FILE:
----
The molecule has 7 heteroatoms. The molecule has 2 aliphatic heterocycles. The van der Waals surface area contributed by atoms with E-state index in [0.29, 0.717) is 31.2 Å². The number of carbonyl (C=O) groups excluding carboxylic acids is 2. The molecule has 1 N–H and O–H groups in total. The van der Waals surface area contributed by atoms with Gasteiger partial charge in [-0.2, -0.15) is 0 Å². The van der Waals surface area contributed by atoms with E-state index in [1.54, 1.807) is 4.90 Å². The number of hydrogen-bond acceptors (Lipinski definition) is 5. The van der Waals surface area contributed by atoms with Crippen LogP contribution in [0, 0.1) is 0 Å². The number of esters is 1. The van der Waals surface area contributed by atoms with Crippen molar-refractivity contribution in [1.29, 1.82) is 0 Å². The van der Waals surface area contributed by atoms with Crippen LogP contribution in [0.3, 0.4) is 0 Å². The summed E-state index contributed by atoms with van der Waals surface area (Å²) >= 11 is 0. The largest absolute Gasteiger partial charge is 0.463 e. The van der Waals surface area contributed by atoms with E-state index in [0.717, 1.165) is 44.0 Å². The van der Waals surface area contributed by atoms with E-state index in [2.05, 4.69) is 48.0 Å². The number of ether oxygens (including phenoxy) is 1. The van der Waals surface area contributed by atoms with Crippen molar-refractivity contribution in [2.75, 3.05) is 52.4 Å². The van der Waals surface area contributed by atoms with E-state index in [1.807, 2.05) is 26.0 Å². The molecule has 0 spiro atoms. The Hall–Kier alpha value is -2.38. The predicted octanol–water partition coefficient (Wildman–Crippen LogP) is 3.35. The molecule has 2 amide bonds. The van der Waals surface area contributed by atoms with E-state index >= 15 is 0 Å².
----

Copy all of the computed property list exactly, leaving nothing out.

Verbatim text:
The molecule has 7 heteroatoms. The molecule has 2 aliphatic heterocycles. The van der Waals surface area contributed by atoms with E-state index in [0.29, 0.717) is 31.2 Å². The number of carbonyl (C=O) groups excluding carboxylic acids is 2. The molecule has 1 N–H and O–H groups in total. The van der Waals surface area contributed by atoms with Gasteiger partial charge in [-0.2, -0.15) is 0 Å². The van der Waals surface area contributed by atoms with E-state index in [1.54, 1.807) is 4.90 Å². The number of hydrogen-bond acceptors (Lipinski definition) is 5. The van der Waals surface area contributed by atoms with Crippen LogP contribution in [0, 0.1) is 0 Å². The number of esters is 1. The van der Waals surface area contributed by atoms with Crippen molar-refractivity contribution in [1.29, 1.82) is 0 Å². The van der Waals surface area contributed by atoms with Crippen LogP contribution in [0.3, 0.4) is 0 Å². The summed E-state index contributed by atoms with van der Waals surface area (Å²) >= 11 is 0. The largest absolute Gasteiger partial charge is 0.463 e. The van der Waals surface area contributed by atoms with E-state index in [0.717, 1.165) is 44.0 Å². The van der Waals surface area contributed by atoms with E-state index in [2.05, 4.69) is 48.0 Å². The number of ether oxygens (including phenoxy) is 1. The van der Waals surface area contributed by atoms with Crippen molar-refractivity contribution in [2.75, 3.05) is 52.4 Å². The van der Waals surface area contributed by atoms with E-state index in [1.807, 2.05) is 26.0 Å². The molecule has 0 spiro atoms. The Hall–Kier alpha value is -2.38. The predicted octanol–water partition coefficient (Wildman–Crippen LogP) is 3.35. The molecule has 2 amide bonds. The van der Waals surface area contributed by atoms with E-state index >= 15 is 0 Å².